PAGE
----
Paintshop Pro has a unique feature which is the ability it gives the user to customize the way the interface looks and works. Since every user's need will differ, and each user's workflow is also different, assuming they can be happy with a single static interface is asking them to adapt to the program instead of the other way around. But that is where Paintshop Pro gives control to the user.
Adjust the look and feel
Although Paintshop Pro comes with a default workspace, as a user, you can change many of those settings. For example, you can choose from three levels of grey (dark, medium and light). For those using the Tabbed Windows mode, there are also five different colors to choose from (black, white and three levels of grey). This is great for any user who prefers lighter or darker interface to work with their photos and projects.
There are also three size options for the icons (small, medium and large). This can be chosen by a user who might have a visual impairment, or if they are using a large monitor with high resolution, in which case, all the icons are displayed smaller.
With PSP 2018, also came the option to choose the size of the nodes and the scrollbar. Again, this allows a user with a different visual ability or a different monitor resolution, to work more comfortably with the program.
There is also an additional option that is well hidden in the Customize window, where a user can choose between color and black and white icons.
To learn more about Customizing your PSP 2018, check out this class.
Toolbars, menus, and palettes
Depending on the type of work a user does, some tools and functions will be more commonly used, or not used at all. Paintshop Pro allows the user to hide some toolbars or open others. The same goes with the palettes; the user might need them constantly, or only a few times, or never. Various settings are available for that.
Saving the workspace
Once you have customized the workspace to suit your workflow, your needs, and preferences, you don't want to have to redo that again. However, there are times when you could need to reinstall PSP, or reset it, or add a service pack. These events will typically wipe out your customized workspace and will replace it with the default interface you started with, in the very beginning. That might mean a long time wasted to reset all your favorite settings, toolbars, palettes, and menus. To avoid this wasted time, you can save your workspace.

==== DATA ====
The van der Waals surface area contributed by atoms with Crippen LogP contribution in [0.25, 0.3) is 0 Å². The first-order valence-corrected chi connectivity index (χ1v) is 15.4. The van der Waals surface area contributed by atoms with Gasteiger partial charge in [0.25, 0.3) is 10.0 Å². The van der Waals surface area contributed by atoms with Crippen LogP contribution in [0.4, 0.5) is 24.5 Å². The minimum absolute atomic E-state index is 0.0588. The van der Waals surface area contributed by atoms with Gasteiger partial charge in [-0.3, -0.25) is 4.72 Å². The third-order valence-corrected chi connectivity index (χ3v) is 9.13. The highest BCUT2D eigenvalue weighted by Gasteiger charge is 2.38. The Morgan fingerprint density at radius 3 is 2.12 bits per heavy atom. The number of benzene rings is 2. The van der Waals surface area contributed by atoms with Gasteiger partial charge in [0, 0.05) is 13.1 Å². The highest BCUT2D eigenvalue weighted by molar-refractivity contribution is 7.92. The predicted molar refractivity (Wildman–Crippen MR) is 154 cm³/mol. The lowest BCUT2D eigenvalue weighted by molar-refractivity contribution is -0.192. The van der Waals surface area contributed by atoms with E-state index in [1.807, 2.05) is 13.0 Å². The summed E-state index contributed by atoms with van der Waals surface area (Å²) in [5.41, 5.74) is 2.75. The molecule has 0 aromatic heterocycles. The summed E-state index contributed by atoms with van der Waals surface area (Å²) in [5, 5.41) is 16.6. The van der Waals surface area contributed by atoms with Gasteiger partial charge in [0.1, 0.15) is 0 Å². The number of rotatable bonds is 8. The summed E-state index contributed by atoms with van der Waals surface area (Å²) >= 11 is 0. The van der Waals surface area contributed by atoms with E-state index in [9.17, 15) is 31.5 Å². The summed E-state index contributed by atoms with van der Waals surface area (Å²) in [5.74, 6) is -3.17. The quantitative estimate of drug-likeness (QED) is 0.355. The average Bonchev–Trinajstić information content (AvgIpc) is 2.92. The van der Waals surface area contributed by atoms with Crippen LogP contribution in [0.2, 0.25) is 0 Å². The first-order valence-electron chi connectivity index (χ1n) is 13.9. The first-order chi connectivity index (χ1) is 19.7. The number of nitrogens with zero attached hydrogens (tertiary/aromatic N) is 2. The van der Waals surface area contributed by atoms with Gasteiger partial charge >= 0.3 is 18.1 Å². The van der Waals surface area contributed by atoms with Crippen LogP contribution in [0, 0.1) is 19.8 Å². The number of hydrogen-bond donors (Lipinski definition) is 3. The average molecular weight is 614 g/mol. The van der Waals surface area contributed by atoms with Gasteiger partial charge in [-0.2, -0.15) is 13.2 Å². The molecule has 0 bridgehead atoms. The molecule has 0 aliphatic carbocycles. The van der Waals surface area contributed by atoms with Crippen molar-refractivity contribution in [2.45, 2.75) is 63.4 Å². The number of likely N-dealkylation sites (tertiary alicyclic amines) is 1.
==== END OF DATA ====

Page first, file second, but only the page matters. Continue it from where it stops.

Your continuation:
Go to File > Workspace > Save ...
Then, you will be presented with a dialogue window where you can see a list of any Workspace previously saved (if any) and the option to enter the name of this particular workspace.
The name you choose is completely up to you. You can name it with a date, or a particular type of project you work on that requires that specific workspace (like "Photo editing", "Classes", "Design work"). One thing to that I would highly suggest you do is to include the PSP version this workspace is saved for. This will prevent you from loading a workspace saved for a different version of PSP. Although Paintshop Pro won't give you an error message, it is likely to cause issues in some functionalities of your PSP later, and at that time, it might be hard to pinpoint the reason those tools or commands are misbehaving.
Saving your workspaces outside of PSP
Typically, when Paintshop Pro is installed, it creates a series of folders to hold all the supplies you will be creating (brushes, preset shapes, scripts, and workspaces among others). Unfortunately, it is possible that those folders would be removed if you need to reinstall PSP. If that is the case, having a saved workspace would not be very useful, would it? That is why I would suggest you create a separate folder (on your C: drive if you want) that you can use to gather and save your workspace(s) and then, you just have to tell your PSP where to find it (through File > Preferences > File Location). You can read more about saving your supplies outside of PSP in this article.
Loading a saved workspace
If something happens and either your workspace gets wonky, or you lose it because of a reinstall or an update, you can simply go to File > Workspace > Load ... At this point, you might get a warning window like this one:
If you are trying to load a saved workspace, it is obviously because you don't want to keep the one you have so you can just click Yes. Then, the next window you will see is the Save Workspace window. It might seem like you are getting the wrong dialogue window but in fact, it is just that Paintshop Pro wants to give you the opportunity to save your current workspace before removing it. If you don't need to save it, just click Cancel, and you will see the following window to actually load a workspace:
That is where you will highlight the workspace you want to load (you might have only one, or more than one, depending on what you have saved previously), and click Load. And voilà, you will have your favorite workspace back in PSP, ready for you to keep working.
It is important to save at least one workspace, in case something happens and you want to reset things without having to go through the trouble of doing all the adjustments manually again. Go. Do it now!
It is unfortunate that when you choose to upgrade to a newer version of Paintshop Pro, that you still have to redo all that customization. You SHOULD NEVER load a workspace from a previous version. It will cause issues down the line, mostly when you least expect it, and trust me, it can be a nightmare to troubleshoot at that time since you might have loaded an older workspace weeks or months before so you likely don't remember!